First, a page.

"Like it or not," writes Kevin Werbach in Slate, "the only way to kill spam is for an element of e-mail to die as well." Internet e-mail, like other Internet protocols, was built by people who implicitly trusted each other not to abuse the system. In other aspects of networking, we've seen the development of firewalls, security encryption, intrusion detection, and anonymous surfing. The world of e-mail now faces similar chisels chipping away at its chummy openness: server-side filtering, intelligent client mail rules, pay-per-mail proposals, and whitelists that block e-mail from everyone except people you know.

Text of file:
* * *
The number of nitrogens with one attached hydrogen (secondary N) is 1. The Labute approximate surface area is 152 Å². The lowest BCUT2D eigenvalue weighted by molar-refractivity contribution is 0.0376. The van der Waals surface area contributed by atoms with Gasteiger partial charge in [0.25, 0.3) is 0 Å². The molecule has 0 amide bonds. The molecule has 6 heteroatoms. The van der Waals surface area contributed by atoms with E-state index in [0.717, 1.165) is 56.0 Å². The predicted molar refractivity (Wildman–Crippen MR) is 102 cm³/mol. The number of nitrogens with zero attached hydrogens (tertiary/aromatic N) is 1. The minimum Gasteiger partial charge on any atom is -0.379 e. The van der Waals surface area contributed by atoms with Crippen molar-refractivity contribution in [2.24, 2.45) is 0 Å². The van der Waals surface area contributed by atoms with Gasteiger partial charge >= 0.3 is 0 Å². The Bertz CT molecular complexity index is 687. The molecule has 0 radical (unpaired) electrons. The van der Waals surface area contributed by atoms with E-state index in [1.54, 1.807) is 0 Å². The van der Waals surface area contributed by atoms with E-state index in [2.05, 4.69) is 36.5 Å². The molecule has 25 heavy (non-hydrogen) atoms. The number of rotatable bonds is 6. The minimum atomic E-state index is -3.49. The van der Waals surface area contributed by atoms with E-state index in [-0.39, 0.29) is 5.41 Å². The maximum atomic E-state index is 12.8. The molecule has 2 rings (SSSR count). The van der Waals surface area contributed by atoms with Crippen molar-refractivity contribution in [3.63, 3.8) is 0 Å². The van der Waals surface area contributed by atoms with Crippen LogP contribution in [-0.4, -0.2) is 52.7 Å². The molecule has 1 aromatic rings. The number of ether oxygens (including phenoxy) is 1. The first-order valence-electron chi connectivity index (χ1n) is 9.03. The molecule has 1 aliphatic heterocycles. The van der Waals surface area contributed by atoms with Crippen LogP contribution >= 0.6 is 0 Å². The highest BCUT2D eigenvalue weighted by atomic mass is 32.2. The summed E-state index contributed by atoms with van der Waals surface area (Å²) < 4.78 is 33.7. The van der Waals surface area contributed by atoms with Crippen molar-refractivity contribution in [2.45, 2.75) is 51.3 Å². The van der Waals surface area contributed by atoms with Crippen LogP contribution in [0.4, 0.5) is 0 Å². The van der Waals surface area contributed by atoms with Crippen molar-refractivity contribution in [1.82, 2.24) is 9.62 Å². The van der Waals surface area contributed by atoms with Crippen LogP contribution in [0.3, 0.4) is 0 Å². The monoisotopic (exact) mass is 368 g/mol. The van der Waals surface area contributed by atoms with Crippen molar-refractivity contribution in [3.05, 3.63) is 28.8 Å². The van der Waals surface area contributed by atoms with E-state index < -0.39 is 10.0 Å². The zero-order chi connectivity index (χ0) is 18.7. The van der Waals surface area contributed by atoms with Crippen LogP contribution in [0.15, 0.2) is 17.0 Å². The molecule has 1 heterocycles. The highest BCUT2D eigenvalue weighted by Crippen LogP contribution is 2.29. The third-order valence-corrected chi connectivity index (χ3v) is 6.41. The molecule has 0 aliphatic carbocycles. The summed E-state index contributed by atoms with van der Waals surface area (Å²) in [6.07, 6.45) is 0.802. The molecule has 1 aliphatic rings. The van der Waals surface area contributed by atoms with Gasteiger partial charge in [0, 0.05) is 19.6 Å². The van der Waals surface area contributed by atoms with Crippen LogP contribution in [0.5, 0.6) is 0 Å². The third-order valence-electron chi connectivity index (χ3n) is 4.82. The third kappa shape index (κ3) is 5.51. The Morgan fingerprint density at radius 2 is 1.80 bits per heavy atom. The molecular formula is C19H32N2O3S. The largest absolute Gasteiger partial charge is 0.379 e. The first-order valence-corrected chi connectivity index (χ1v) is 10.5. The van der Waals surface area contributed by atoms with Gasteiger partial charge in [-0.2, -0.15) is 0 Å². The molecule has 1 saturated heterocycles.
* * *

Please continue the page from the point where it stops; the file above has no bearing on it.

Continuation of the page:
E-mail may die. But, with 30% of all e-mail being spam today, and the percentage only rising, would it be a bad death if something better replaced it?